Table of Contents


Pantheon: Pharaonic Pantheon
Home Plane: Material Plane
Portfolio: Water, river hazards, crocodiles, wetlands
Alignment: Lawful Evil
Worshippers: Sailors, reptilian creatures, assassins
Cleric Alignments: LE, LN, NE
Domains: Animal, Evil, Water
Holy Symbols: Crocodile head with horned and plumed headdress
Favoured Weapons: Shortspear

The misshapen son of Set and Nephthys, Sobek is a crocodile-headed deity whose humanoid body is covered with thick, tough scales. He has a thick, crocodilian tail and heavy, clawed hands and feet. He also sometimes appears as a crocodile.


Sobek’s essential creed is “eat or be eaten”. His followers strive to carve out their own place in a world that is hostile to their continued existence, to win recognition from the Pharaonic pantheon and its church, and - barring any realistic possibility of crushing their opposition - to survive the opposition of the good deities and their servants. Sobek’s church is a cult acutely aware of how little power it actually holds. It clings to as much strength as it can muster, obeys the laws of the land when necessary to keep the full wrath of the authorities from falling upon it, and struggles to survive.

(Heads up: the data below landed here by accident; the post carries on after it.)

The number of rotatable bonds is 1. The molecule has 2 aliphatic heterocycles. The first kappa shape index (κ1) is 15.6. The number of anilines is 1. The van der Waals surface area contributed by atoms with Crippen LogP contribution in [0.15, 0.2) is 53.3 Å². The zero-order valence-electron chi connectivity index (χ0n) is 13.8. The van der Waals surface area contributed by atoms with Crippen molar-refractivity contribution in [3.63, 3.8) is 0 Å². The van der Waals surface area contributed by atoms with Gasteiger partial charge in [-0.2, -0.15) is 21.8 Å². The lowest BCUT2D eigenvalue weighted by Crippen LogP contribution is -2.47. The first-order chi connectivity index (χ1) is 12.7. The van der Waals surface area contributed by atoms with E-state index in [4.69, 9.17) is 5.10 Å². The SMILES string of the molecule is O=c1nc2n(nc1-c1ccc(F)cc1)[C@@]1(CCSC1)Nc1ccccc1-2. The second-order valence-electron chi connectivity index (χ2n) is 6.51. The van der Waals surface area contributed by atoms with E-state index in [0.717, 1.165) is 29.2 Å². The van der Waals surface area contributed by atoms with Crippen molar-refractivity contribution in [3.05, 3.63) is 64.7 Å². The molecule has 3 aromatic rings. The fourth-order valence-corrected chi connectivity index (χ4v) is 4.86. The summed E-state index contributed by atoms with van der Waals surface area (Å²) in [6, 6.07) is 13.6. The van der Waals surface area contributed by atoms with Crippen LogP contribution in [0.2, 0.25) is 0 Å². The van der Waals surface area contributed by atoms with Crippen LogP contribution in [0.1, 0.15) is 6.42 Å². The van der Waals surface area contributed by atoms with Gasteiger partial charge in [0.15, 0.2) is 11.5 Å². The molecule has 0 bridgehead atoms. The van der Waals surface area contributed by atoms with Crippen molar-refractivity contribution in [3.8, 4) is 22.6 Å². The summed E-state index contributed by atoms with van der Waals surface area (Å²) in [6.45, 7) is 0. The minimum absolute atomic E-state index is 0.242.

Sobek’s clerics attempt to fit in among the clergy of the other Pharaonic deities, as if their patron were a respected member of the pantheon. They adopt the traditional dress of the Pharaonic clergy (white robes, shaved heads for males) and display Sobek’s symbol openly. While this usually brings only mockery on their heads, sometimes it provokes assault (particularly from the chaotic and violent clerics of Bast). Clerics and paladins of Re-Horakhty always keep a close eye on Sobek’s clerics, hoping to catch them in some misdeed they can prosecute. As a result, Sobek’s followers try to keep their activities as respectable as possible - at least when anyone could possibly see them.


Sobek has a few small temples, usually visited by sailors who offer sacrifices to ward off river hazards during their journeys. He is also worshiped in private shrines throughout Pharaonic lands.

Unless otherwise stated, the content of this page is licensed under Creative Commons Attribution-ShareAlike 3.0 License